Published On: September 7, 2017By
Content is the name of the game these days. With the advent of slick marketing automation tools like HubSpot and Marketo, marketers are frantically creating content in hopes of moving leads into the sales funnel. Many are making content for content’s sake, and it’s cluttering up the internet with boring, unhelpful, uninspiring blogs. While this content may help your search engine optimization, it likely won’t achieve one of the primary goals of content marketing, which is engagement.
We can measure content engagement in a number of ways, but I believe the sexiest one is social media shares.
It distributes your content to a wider network of people, potentially attracting new visitors to your website, and it means your content really struck a chord with that reader. There’s a lot of cute animal videos, Trump tweets and tasty recipes that they could be sharing, but they still gave a piece of their feed or wall space to you.
Here are three tips for making good content that’s worth sharing.

1. Be ruthless in choosing your audience

Choose a narrow audience. I know it’s hard to say, “I won’t sell my products to this audience group,” but it’s much easier to create valuable content for a specific person with a specific challenge than a broad, nebulous group of potential customers.
Try this: picture the person who will read your content and share it on Facebook. What kind of photos does she upload? What other kind of content does she share? What does her About page say? Now choose one challenge that this person facing and you can solve. Let’s say the coffee she makes at home always tastes bitter, no matter what kind of coffee beans she buys.
Write what, in your opinion, is the only solution to bitter coffee.

2. Be opinionated in your content

A New York Times Customer Insight Group found that 50% of people share content on social media to change a friend’s opinion or motivate them to act. Therefore, if you want a reader to share your content, you must take a side in the argument they are having with a friend. That means 50% of readers will disagree with your opinion, and that’s okay. Half of the people reading this particular blog post won’t like the title, and that’s okay too. I only want to reach the 50% of readers who will identify with the content and share.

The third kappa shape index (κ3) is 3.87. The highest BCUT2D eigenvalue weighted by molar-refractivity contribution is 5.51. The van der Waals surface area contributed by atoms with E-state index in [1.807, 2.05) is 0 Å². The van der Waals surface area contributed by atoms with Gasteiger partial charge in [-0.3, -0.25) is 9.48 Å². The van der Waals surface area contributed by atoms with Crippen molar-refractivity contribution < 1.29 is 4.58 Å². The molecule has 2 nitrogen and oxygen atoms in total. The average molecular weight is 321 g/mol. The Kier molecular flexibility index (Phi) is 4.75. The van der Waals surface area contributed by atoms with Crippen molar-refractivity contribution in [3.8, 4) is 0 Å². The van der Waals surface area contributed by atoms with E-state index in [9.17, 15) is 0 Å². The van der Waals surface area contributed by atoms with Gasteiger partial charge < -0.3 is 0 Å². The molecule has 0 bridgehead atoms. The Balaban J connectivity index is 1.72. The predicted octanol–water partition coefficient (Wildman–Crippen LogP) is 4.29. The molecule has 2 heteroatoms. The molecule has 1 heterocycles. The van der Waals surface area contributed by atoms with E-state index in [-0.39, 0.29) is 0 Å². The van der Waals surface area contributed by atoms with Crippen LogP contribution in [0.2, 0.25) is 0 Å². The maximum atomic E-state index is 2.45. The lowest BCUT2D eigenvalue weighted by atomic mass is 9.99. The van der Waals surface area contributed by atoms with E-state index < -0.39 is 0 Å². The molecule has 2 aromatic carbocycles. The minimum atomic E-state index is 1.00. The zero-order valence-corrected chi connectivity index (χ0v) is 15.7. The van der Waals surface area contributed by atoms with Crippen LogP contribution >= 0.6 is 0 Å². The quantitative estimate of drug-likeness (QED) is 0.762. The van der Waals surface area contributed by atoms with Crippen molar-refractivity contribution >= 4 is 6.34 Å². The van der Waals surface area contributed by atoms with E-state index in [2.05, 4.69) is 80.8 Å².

Being opinionated doesn’t mean being controversial or acting like a jerk. Simply be authentic, passionate or convicted. No one can contest your first-hand experience, so tell your own story. Tell the reader that if she really wants to be done with bitter coffee, she must throw out her Keurig. You did it, and it was the best decision of your life.

3. Set your content free

As you can see, your content does not belong to you. Once you publish it to your website, it belongs to your reader. She decides what to do with it from there. Trust the person you identified in step 1, and let her make your opinion her own. After all, that coffee-loving Facebook user doesn’t want to promote your coffee knowledge; she wants to promote her own.
There are 1,000 ways to empower readers to take your content and run with it. Have some fun and brainstorm an interactive component to your content, such as a Coffee Taste Profile survey, a French Press Lover’s social media avatar, a downloadable DIY fridge magnet with instructions for the perfect pour over. All these examples will give the reader a chance to express her opinion on social media, earning you shares on your content.
I encourage you to try these three steps the next time you sit down to create content.

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